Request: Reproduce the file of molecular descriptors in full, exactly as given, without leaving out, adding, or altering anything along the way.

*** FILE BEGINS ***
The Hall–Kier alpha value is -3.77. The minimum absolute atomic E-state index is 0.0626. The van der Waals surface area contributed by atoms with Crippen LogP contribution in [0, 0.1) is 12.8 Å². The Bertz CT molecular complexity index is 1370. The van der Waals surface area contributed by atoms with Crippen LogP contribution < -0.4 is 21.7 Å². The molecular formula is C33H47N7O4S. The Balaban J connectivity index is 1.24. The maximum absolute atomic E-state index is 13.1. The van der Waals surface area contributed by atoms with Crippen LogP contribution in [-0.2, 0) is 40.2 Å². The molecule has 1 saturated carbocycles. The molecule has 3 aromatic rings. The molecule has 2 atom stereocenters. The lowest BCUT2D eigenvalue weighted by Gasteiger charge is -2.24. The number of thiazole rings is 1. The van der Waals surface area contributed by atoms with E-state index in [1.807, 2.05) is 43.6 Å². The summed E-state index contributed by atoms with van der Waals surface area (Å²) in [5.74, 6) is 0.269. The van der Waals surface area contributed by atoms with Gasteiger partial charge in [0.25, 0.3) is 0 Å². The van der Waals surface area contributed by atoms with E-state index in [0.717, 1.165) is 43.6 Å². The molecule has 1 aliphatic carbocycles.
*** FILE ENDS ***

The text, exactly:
The Hall–Kier alpha value is -3.77. The minimum absolute atomic E-state index is 0.0626. The van der Waals surface area contributed by atoms with Crippen LogP contribution in [0, 0.1) is 12.8 Å². The Bertz CT molecular complexity index is 1370. The van der Waals surface area contributed by atoms with Crippen LogP contribution < -0.4 is 21.7 Å². The molecular formula is C33H47N7O4S. The Balaban J connectivity index is 1.24. The maximum absolute atomic E-state index is 13.1. The van der Waals surface area contributed by atoms with Crippen LogP contribution in [-0.2, 0) is 40.2 Å². The molecule has 1 saturated carbocycles. The molecule has 3 aromatic rings. The molecule has 2 atom stereocenters. The lowest BCUT2D eigenvalue weighted by Gasteiger charge is -2.24. The number of thiazole rings is 1. The van der Waals surface area contributed by atoms with E-state index in [1.807, 2.05) is 43.6 Å². The summed E-state index contributed by atoms with van der Waals surface area (Å²) in [5.74, 6) is 0.269. The van der Waals surface area contributed by atoms with Gasteiger partial charge in [0.25, 0.3) is 0 Å². The van der Waals surface area contributed by atoms with E-state index in [0.717, 1.165) is 43.6 Å². The molecule has 1 aliphatic carbocycles.